The national interest
September 22, 1999
The battle to reform the 1980 Constitution has shifted to the Parliamentary Select Committee. In the discussions in the Constitution Reform Commission some progress could be discerned - although the extent of that progress is open to debate - as reflected in recommendations pertaining to the electoral system, the judiciary, the parliament and the public service, among other areas.
It was clear that these recommendations survived because of the presence of civil society representatives on the Commission, who took seriously their mandate of trying to ensure that the proposals received at the public hearings were taken into account.
These recommendations are now before the Select Committee and it seems as if the political parties are trying to ensure that the desires of Freedom House, Congress Place, Unity House and Rodney House are reflected in its report. However, save for Dr Rupert Roopnaraine, who represents the Alliance for Guyana, the discussions so far paradoxically suggest that members of the Select Committee actually have but nodding acquaintance with the submissions of their own parties to the Commission. Also it appears that they took little, if any time, to acquaint themselves with the rationale which underpins the recommendations made by the Commission.
One would have thought that the representatives of the parties which took the reform process seriously would have debriefed those members of their parties who served on the Commission if only to get a feel for the thinking of the Commission.
The discussions to date on the Commission's recommendation on the electoral system have been far from edifying. Even the most superficial reading of the literature on electoral reform would reveal that the system of proportional representation which underpins our electoral system is but one variant of PR. Yet some members of the Committee continue to argue as if it is the only one.
Then there is the question of the organisation of the Committee's work. There seems to be a rather cavalier approach to ensuring that it has all the resources it needs to be able to complete its task by the October 31 deadline set by the National Assembly.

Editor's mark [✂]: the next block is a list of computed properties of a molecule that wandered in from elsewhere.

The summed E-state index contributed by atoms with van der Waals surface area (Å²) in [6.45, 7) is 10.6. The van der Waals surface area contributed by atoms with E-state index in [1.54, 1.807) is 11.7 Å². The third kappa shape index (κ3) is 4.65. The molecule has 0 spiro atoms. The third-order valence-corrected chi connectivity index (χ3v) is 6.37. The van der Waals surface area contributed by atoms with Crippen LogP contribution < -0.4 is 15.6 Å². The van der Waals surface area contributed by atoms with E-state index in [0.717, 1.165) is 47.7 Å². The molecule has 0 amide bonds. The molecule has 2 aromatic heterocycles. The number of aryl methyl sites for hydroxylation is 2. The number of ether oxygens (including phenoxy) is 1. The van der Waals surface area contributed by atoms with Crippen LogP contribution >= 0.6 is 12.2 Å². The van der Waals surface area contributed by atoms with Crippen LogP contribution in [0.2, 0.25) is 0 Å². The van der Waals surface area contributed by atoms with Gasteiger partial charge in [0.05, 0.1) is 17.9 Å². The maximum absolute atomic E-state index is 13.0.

The size of the Committee's task and the rigid deadline it has been set would dictate that it approaches its work in the same highly organised manner as the Commission did.
This is the only feasible way in which the one hundred and seventy recommendations of the Commission could be brought to the point where a team of legal draftsmen could be employed to draft the reformed constitution.
The Select Committee has to realise that it has a pivotal role to play in this reform process on which rests the hopes of the nation, as the other measures of the Herdmanston Accord have failed dismally in contributing to a return of the society to normality.
The assumption to office of President Bharrat Jagdeo offers the hope of a new era of politics, but the responsibility for the realisation of that hope rests equally on the governing and opposition parties. That responsibility requires that the governing party drop its defensive posture and become more positive in its overtures. On the other hand the opposition parties need themselves to look for opportunities for working with the government whether they recognise it or not, if only to ensure that the interests of their constituencies are taken into account when policies are being decided.
The nation deserves parties which put the national interest first, and if the governing and opposition parties want to continue to enjoy the support of the people they need to start with their work on the constitutional reform process. If they fail to grasp this opportunity future generations would regard them as having consigned our country to backwardness and despair.
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